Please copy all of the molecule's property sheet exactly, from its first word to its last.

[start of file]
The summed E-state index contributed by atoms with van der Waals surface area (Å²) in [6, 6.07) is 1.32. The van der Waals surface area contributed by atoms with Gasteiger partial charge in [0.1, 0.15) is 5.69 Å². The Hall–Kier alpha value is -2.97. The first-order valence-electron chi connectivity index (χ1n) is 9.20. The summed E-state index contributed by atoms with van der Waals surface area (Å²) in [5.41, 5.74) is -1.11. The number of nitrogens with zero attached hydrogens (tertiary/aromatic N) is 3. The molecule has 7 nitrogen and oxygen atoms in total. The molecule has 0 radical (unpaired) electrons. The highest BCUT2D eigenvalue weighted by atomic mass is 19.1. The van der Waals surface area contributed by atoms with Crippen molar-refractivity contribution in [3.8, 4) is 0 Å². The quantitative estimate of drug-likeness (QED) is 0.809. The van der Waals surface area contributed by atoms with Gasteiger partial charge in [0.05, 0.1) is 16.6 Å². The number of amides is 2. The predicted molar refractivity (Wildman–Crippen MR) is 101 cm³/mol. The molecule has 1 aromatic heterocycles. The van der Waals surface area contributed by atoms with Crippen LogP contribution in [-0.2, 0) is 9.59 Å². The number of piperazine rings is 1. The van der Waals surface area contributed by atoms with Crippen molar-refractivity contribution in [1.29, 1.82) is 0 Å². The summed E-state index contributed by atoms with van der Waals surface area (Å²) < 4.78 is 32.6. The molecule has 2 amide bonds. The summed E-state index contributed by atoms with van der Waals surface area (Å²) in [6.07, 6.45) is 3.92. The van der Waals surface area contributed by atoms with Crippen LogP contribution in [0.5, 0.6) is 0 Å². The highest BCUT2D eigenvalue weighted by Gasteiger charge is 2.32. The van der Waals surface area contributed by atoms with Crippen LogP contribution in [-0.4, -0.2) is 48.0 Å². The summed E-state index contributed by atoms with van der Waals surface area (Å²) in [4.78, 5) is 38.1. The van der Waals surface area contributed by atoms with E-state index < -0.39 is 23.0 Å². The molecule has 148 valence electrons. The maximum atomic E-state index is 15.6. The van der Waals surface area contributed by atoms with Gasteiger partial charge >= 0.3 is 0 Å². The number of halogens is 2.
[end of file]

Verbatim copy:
The summed E-state index contributed by atoms with van der Waals surface area (Å²) in [6, 6.07) is 1.32. The van der Waals surface area contributed by atoms with Gasteiger partial charge in [0.1, 0.15) is 5.69 Å². The Hall–Kier alpha value is -2.97. The first-order valence-electron chi connectivity index (χ1n) is 9.20. The summed E-state index contributed by atoms with van der Waals surface area (Å²) in [5.41, 5.74) is -1.11. The number of nitrogens with zero attached hydrogens (tertiary/aromatic N) is 3. The molecule has 7 nitrogen and oxygen atoms in total. The molecule has 0 radical (unpaired) electrons. The highest BCUT2D eigenvalue weighted by atomic mass is 19.1. The van der Waals surface area contributed by atoms with Crippen molar-refractivity contribution in [3.8, 4) is 0 Å². The quantitative estimate of drug-likeness (QED) is 0.809. The van der Waals surface area contributed by atoms with Gasteiger partial charge in [0.05, 0.1) is 16.6 Å². The number of amides is 2. The predicted molar refractivity (Wildman–Crippen MR) is 101 cm³/mol. The molecule has 1 aromatic heterocycles. The van der Waals surface area contributed by atoms with Crippen LogP contribution in [-0.2, 0) is 9.59 Å². The number of piperazine rings is 1. The van der Waals surface area contributed by atoms with Crippen molar-refractivity contribution in [1.29, 1.82) is 0 Å². The summed E-state index contributed by atoms with van der Waals surface area (Å²) < 4.78 is 32.6. The molecule has 2 amide bonds. The summed E-state index contributed by atoms with van der Waals surface area (Å²) in [6.07, 6.45) is 3.92. The van der Waals surface area contributed by atoms with Crippen LogP contribution in [0.5, 0.6) is 0 Å². The highest BCUT2D eigenvalue weighted by Gasteiger charge is 2.32. The van der Waals surface area contributed by atoms with Crippen LogP contribution in [-0.4, -0.2) is 48.0 Å². The summed E-state index contributed by atoms with van der Waals surface area (Å²) in [4.78, 5) is 38.1. The van der Waals surface area contributed by atoms with E-state index < -0.39 is 23.0 Å². The molecule has 148 valence electrons. The maximum atomic E-state index is 15.6. The van der Waals surface area contributed by atoms with Gasteiger partial charge >= 0.3 is 0 Å². The number of halogens is 2.